President of Chega, André Ventura, is set to appeal the latest court ruling that says he must indeed apologise to a family he branded publicly as ‘bandits’.
This is a story that has been grinding on for months now (click here).
To have reached this point less than two weeks before the country goes to the polls for municipal elections – in which his party is fielding scores of candidates – might not help Mr Ventura – himself standing for a position on the Municipal Assembly of Moura… Is it really that hard to apologise, after two courts now have found that he did indeed commit offences against Portugal’s Law of Honour?
It could be that Mr Ventura means to fight the relevance of the Law of Honour in the 21st century. But, whatever his intentions, the insulted Coxi family want a public apology: they feel it is the least they deserve.
Mr Ventura doesn’t even have to say the words out loud. The Lisbon Court of Appeal has said that a written apology will suffice.
Quizzed for a reaction last night after the ruling had been published, Mr Ventura said he was flabbergasted.
“It is a decision that undermines the freedom of expression of politicians and (political) parties”, he said, adding that it shows there is a court “policing language and holding us to political correctness”.
The party leader said he has been “extremely hurt and disillusioned” – which cannot be so very different from the emotions felt by the Coxi family when they saw themselves described as ‘bandits’ on national television.
For readers that may not have seen the incident, Mr Ventura was facing (victorious) President Marcelo as a candidate for the presidency; he exhibited a photograph of Marcelo posing with the Coxi family in the infamous ‘Bairro da Jamaica’ (a housing estate in desperate need of urban renewal), accusing the president of ‘teaming up with bandits’.
Two courts have interpreted his use of words (and the Coxi family’s ‘image’) as “totally disproportionate” – a form of whipping up social segregation, said the court of appeal. Freedom of expression has limits, and Chega overstepped them, in other words.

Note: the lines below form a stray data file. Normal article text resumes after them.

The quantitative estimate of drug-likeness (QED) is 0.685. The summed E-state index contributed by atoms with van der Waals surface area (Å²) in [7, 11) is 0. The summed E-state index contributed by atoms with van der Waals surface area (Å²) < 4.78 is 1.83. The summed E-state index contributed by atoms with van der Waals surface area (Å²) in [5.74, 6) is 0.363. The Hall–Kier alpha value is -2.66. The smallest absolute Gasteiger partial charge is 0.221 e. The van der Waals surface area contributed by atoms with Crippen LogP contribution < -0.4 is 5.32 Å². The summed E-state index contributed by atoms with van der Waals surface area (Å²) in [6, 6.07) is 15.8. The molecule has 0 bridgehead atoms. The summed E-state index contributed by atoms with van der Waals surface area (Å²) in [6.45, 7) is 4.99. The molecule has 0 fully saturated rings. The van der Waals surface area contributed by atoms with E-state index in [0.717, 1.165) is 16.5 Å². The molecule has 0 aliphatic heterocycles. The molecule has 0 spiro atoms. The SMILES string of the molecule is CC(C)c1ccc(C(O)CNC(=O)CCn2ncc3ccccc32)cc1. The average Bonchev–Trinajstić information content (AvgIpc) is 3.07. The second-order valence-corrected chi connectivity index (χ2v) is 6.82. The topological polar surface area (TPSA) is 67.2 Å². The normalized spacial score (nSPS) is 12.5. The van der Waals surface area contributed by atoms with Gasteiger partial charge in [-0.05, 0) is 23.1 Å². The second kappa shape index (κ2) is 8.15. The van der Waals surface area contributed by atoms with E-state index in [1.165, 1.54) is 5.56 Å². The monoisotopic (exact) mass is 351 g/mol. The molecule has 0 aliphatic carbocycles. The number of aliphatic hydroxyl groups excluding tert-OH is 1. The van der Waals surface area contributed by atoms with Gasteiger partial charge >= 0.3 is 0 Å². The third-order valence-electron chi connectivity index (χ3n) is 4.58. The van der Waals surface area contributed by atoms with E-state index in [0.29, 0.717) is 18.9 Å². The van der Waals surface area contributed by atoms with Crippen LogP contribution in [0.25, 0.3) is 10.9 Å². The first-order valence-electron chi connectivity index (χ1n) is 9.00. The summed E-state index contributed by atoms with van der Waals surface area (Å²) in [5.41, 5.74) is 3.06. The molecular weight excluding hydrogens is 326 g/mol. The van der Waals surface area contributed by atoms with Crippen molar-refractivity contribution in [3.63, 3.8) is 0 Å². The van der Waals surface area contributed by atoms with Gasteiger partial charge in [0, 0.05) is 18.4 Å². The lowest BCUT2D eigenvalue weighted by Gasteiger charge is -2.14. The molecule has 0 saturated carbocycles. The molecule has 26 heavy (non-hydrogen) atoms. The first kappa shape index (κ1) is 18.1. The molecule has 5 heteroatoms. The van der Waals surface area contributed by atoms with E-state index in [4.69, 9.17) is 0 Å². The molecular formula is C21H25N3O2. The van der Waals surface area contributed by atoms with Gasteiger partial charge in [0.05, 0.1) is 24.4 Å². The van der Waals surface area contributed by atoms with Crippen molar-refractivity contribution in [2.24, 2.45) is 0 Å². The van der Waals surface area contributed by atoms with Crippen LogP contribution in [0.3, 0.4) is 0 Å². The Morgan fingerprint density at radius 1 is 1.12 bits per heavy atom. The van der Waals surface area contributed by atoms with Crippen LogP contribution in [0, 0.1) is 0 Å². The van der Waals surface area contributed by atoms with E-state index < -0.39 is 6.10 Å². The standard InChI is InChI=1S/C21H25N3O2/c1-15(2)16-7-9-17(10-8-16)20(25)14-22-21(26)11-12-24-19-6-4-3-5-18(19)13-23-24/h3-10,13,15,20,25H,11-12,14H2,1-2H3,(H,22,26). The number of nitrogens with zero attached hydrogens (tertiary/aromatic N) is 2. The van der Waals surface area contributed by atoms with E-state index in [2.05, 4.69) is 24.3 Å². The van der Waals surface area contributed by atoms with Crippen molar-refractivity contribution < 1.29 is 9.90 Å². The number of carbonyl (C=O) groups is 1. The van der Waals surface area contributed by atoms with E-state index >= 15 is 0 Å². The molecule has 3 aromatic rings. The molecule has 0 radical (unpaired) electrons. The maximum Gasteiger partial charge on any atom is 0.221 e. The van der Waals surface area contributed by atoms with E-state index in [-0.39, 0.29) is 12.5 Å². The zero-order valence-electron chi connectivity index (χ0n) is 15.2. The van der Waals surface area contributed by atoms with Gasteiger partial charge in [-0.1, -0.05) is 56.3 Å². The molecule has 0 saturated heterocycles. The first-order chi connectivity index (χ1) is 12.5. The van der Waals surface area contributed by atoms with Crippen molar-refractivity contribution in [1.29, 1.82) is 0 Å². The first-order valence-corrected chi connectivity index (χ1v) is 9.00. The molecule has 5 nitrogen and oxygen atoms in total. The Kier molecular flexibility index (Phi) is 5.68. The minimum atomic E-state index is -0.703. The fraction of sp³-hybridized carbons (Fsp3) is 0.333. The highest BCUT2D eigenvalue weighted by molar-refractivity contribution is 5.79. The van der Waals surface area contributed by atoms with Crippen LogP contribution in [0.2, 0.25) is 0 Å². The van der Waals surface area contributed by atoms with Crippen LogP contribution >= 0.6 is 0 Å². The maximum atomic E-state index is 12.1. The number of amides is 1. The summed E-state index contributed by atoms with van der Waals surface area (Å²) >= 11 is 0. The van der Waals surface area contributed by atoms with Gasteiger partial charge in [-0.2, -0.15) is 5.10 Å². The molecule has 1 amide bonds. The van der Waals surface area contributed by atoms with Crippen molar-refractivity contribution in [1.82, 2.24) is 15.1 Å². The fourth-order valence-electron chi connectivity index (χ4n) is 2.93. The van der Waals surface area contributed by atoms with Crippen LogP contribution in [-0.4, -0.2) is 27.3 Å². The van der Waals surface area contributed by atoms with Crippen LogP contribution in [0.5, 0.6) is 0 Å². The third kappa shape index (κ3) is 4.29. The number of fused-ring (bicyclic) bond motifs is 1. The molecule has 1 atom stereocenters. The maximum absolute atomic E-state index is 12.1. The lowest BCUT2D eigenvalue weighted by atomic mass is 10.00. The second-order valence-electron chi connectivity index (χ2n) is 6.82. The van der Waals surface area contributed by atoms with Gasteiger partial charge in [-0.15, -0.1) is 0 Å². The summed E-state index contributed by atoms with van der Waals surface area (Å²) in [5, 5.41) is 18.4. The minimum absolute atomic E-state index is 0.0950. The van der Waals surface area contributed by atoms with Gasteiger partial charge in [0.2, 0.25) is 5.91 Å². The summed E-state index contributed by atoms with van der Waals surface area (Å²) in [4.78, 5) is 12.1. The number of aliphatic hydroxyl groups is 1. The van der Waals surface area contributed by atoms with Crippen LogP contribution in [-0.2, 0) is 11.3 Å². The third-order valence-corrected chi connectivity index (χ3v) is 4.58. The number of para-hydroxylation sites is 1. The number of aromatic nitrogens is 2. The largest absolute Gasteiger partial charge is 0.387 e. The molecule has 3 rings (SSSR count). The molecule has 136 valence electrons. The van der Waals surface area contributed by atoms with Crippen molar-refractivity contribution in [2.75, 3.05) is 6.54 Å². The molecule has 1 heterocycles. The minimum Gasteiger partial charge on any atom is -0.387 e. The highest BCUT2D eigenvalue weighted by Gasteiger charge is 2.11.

The Coxi’s lawyer has said his clients are pleased with this latest judgement. But whether things stop here seems debatable. Mr Ventura has said today that he will “with all probability” be appealing to the Constitutional Court – on the basis that the latest decision brought in the issue of ‘segregation and racism’: something the first court did not mention.
By coincidence, Mr Ventura visited Bairro da Jamaica only last week – as pre-election efforts by all parties started gathering steam.
He pronounced the neighbourhood “a disgrace” and said it should either be demolished, or cleaned up” – and if the latter, “it should not be with taxpayers’ money…”
“Bairro da Jamaica is a disgrace at the gates of Lisbon. It would shame any European capital. And with it a process of ghettoisation exists. It’s a disgrace for Seixal, it’s a disgrace for Setúbal – and it’s a disgrace on the doorstep of Lisbon”, he said, flanked by a heavy police presence.
As to why he visited a place where he is unlikely to have any supporters, Mr Ventura told reporters: “I am not looking (for trouble). I am just going to different places. I am here today just as I will be in Cascais tomorrow. A politician doesn’t only go to places where he feels comfortable, where people like him. If I went where people liked me, I would only go to areas where I had more than 30% of the votes…”